"I hear that, and I say to June, 'The kid's got a chance.'"

    After he signed with the Packers, Tolliver spoke to Favre on the phone. The first words out of Favre's mouth: "Bring your golf clubs up to Green Bay."

    "Are you crazy?" Tolliver asked. "I ain't the one who just signed a contract for $100 million."

    If Tolliver makes the team, it's going to be fun around the Packers this year.

    And yes, on the way up from Bears camp in Platteville, I did manage a side trip to see Miller Park and its reeling denizens, the Brewers. Nice place. I have now seen all the new ballparks except Enron, and I rank them thusly:

    THE BEST

    1. PacBell. The sights, the sounds, the bay, the food, the kids' Wiffle ball field in left field ... state of the art.

    2. Coors. It's an unfair advantage to be able to see the Rockies over the centerfield fence. The game's a debacle there, though.

    3. (tie) Camden Yards. The game is what's most important there, not the bells and whistles. Great baseball feel.

    Safeco. It's almost bright inside when the roof comes overhead. And it has the best name of a food stand in the business: The Japanese place behind home plate is called Intentional Wok.

    5. PNC. I absolutely love the shallow row of outfield seats, making the Todd Helton homer into the Allegheny that I saw a thing of majesty.

    6. Jacobs. The great, loyal fans who watch the action instead of planning their next Dippin' Dots run make every game in this comfy park a happening.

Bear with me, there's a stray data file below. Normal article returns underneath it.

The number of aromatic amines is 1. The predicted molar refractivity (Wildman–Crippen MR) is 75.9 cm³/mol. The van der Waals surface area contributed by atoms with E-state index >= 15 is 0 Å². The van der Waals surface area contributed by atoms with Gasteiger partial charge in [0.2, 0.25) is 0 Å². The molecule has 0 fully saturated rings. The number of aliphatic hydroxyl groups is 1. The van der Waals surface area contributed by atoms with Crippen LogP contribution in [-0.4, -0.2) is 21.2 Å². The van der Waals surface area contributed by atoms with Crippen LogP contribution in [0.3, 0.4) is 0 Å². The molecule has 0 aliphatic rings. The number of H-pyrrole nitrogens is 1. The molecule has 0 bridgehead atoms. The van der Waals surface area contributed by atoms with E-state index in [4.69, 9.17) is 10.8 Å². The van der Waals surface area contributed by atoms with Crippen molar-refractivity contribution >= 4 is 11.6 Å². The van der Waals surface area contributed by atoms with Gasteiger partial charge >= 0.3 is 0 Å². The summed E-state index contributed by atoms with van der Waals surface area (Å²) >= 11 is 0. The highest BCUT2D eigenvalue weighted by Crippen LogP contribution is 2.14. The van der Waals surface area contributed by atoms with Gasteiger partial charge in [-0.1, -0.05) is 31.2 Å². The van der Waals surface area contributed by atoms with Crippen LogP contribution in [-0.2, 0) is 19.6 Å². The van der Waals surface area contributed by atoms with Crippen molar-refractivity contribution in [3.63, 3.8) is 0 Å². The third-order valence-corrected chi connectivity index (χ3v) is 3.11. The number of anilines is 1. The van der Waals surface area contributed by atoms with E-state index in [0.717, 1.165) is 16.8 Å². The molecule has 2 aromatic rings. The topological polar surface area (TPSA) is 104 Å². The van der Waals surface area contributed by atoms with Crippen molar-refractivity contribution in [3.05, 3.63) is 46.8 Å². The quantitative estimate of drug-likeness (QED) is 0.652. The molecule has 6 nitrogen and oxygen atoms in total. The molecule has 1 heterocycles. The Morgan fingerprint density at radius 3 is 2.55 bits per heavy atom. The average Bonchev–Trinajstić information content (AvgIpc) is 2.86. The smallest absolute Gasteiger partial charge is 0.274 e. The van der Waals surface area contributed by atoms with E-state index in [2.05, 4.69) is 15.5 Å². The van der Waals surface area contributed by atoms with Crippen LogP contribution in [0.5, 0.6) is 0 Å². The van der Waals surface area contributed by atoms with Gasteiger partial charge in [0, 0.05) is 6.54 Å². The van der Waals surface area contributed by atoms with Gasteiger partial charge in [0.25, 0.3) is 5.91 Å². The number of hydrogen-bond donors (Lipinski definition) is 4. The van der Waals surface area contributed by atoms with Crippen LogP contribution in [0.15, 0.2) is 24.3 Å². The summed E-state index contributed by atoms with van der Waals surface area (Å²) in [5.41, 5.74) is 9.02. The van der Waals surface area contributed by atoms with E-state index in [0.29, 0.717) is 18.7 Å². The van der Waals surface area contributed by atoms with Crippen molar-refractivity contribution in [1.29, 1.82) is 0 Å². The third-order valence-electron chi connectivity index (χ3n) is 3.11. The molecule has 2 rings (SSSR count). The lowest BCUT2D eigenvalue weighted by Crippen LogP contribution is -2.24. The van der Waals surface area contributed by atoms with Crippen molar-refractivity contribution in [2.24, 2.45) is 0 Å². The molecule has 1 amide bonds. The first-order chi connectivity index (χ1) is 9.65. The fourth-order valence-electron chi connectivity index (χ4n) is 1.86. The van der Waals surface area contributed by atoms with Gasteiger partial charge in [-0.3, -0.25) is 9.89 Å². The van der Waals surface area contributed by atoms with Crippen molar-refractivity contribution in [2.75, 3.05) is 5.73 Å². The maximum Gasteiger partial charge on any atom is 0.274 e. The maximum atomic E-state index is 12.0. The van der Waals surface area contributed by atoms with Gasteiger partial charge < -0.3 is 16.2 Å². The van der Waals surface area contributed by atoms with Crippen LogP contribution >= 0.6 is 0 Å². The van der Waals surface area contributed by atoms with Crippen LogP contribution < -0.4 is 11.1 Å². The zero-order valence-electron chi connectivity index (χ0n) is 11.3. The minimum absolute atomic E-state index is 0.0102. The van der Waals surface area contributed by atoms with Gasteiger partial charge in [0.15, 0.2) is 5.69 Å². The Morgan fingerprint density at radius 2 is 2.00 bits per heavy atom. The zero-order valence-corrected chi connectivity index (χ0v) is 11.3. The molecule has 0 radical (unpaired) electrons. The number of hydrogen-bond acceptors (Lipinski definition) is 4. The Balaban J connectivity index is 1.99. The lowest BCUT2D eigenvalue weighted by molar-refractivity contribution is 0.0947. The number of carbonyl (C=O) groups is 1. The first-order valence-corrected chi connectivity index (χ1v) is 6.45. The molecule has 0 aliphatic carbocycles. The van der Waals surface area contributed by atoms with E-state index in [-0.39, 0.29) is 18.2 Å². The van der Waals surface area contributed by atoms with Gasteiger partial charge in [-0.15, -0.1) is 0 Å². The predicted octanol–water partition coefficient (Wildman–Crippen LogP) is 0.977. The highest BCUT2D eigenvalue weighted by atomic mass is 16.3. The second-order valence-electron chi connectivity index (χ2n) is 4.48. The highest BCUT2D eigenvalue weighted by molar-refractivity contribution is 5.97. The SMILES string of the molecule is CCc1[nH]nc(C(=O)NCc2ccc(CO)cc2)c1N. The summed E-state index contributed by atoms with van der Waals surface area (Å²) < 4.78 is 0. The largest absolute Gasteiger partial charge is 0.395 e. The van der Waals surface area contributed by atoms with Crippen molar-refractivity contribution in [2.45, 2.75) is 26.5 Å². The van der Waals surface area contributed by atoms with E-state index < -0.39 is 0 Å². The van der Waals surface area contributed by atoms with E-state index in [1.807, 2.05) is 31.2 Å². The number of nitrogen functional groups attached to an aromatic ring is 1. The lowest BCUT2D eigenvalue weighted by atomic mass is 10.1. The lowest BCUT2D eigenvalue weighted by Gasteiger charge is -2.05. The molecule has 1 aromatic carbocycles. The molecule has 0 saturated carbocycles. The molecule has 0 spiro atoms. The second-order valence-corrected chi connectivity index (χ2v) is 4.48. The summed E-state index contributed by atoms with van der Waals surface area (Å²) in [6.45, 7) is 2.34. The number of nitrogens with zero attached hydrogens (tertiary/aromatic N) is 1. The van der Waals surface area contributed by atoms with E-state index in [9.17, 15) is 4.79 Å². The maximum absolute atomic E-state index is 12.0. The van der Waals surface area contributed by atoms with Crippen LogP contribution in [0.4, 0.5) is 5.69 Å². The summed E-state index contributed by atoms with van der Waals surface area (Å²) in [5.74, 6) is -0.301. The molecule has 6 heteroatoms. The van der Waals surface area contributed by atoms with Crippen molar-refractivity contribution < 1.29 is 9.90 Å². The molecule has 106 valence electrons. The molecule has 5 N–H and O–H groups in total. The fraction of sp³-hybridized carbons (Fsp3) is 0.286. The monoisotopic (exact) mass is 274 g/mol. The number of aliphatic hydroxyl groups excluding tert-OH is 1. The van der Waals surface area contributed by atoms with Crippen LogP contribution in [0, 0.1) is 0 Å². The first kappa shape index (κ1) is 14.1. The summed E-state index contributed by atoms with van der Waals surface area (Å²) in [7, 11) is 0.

ENJOYABLE

    7. (tie) BankOne. Nice place, but a little airplane-hangerish.

    Miller. Lots of seats very close to the field, which is a major plus. Wide variety of food, but the pork barbeque sandwich is six parts bun, one part meat.

    9. Turner. Worlds better than the old dump, but strangely cold.

    10. Comerica. I miss the smell of grass, brown mustard and stale beer at Tiger Stadium. A good place, but a bit impersonal.

    11. Ballpark/Arlington. Improvement over the old minor league place, but still too hot, too monstrous for my taste.

    12. Edison. Um, why the phony rocks?

    DON'T LIKE THEM

    13. Pro Player. Football, anyone?

    14. Comiskey. Cheap, tawdry, no baseball feel. I'll take the better food and legroom-less seats of the old Comiskey any day.

    AN ABOMINATION

    15. Tropicana. Great idea! Let's build a dreary dome down near the equator with lousy air conditioning! Dynamite would help.

    Next up: Cleveland Browns

    Check back soon for more of Peter King's Postcards from Camp.